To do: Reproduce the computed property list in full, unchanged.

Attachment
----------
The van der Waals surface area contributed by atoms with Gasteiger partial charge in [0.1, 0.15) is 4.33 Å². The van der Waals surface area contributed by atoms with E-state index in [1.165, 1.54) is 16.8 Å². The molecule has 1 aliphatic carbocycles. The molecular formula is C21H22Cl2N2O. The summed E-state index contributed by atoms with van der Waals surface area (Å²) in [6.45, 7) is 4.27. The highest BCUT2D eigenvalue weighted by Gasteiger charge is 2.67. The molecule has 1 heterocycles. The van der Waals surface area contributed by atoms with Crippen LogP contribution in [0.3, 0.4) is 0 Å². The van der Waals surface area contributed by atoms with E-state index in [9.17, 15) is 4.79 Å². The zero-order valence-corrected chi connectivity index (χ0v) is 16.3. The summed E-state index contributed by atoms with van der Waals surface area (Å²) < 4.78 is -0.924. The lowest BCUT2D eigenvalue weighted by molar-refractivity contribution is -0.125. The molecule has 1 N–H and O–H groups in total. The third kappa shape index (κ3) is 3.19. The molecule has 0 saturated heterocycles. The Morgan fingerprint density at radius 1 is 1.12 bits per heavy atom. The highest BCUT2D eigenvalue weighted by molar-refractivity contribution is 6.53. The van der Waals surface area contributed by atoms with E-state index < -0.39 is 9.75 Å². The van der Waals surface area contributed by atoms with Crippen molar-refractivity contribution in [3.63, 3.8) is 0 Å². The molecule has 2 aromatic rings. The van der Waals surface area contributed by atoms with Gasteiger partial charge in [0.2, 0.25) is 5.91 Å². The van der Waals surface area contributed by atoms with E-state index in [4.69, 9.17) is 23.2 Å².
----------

The van der Waals surface area contributed by atoms with Gasteiger partial charge in [0.1, 0.15) is 4.33 Å². The van der Waals surface area contributed by atoms with E-state index in [1.165, 1.54) is 16.8 Å². The molecule has 1 aliphatic carbocycles. The molecular formula is C21H22Cl2N2O. The summed E-state index contributed by atoms with van der Waals surface area (Å²) in [6.45, 7) is 4.27. The highest BCUT2D eigenvalue weighted by Gasteiger charge is 2.67. The molecule has 1 heterocycles. The van der Waals surface area contributed by atoms with Crippen LogP contribution in [0.3, 0.4) is 0 Å². The van der Waals surface area contributed by atoms with E-state index in [9.17, 15) is 4.79 Å². The zero-order valence-corrected chi connectivity index (χ0v) is 16.3. The summed E-state index contributed by atoms with van der Waals surface area (Å²) < 4.78 is -0.924. The lowest BCUT2D eigenvalue weighted by molar-refractivity contribution is -0.125. The molecule has 1 N–H and O–H groups in total. The third kappa shape index (κ3) is 3.19. The molecule has 0 saturated heterocycles. The Morgan fingerprint density at radius 1 is 1.12 bits per heavy atom. The highest BCUT2D eigenvalue weighted by molar-refractivity contribution is 6.53. The van der Waals surface area contributed by atoms with E-state index < -0.39 is 9.75 Å². The van der Waals surface area contributed by atoms with Crippen molar-refractivity contribution in [3.63, 3.8) is 0 Å². The molecule has 2 aromatic rings. The van der Waals surface area contributed by atoms with Gasteiger partial charge in [0.2, 0.25) is 5.91 Å². The van der Waals surface area contributed by atoms with E-state index in [4.69, 9.17) is 23.2 Å².